QuoteI am also surprised that Roland haven't invested in polyphonic pitch analysis from a mono composite signal, such as seen in computer based software (TS-Audio2Midi) which as of 7 years ago worked very well, no need for a GK guitar at all.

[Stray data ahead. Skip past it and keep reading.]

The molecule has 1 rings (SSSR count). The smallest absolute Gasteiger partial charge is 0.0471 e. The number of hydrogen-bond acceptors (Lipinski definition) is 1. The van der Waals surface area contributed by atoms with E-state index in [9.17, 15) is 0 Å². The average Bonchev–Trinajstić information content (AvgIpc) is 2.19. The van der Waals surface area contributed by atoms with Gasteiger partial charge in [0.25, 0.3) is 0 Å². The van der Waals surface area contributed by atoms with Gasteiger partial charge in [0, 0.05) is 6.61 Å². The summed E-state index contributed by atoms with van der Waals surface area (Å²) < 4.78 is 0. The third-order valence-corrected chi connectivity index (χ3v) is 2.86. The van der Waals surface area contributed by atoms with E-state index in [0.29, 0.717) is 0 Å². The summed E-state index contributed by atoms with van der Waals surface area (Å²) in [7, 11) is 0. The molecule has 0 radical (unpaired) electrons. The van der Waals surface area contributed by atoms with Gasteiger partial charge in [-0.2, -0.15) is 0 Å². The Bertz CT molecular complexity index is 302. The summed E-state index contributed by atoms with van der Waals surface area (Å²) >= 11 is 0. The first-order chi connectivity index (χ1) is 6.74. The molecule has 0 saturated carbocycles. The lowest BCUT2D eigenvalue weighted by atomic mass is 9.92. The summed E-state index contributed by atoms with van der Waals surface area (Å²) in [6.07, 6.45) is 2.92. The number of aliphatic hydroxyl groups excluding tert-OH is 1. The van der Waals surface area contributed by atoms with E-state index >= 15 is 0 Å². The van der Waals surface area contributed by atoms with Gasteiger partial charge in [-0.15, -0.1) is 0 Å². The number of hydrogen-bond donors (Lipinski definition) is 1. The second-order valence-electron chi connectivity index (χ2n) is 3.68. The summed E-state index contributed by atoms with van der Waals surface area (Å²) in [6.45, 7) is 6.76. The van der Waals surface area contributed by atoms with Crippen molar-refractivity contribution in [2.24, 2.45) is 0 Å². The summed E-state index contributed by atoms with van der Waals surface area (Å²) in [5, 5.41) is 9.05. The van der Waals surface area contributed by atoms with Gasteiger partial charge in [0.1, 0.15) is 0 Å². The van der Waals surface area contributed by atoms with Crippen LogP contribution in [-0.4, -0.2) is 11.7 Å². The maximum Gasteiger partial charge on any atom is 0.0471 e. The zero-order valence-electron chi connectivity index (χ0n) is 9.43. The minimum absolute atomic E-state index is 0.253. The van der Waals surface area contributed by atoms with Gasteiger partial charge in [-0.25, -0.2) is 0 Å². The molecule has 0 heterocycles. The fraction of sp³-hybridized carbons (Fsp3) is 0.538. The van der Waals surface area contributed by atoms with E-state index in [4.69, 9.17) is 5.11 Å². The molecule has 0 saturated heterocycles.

Quote from: Gastric on October 06, 2011, 03:10:26 PMGoing beyond the hardware. How about doing everything LINE6 does regarding supporting their user community?* Providing a company hosted online community for questions, support, chat, etc.?* Providing software editors for their products?* Providing easy upload/download/search for factory, artist, and user patches for their products?* E.G., all the things to make using the products so much easier.When I meet non-technical guitarists that want multieffects I always steer them towards LINE6 products as they're typically much easier to use and program thanks to the editors. Not that Gumtown's editors are bad, they're excellent. But Gumtown shouldn't even need to be spending hundreds/thousands of man hours programming them.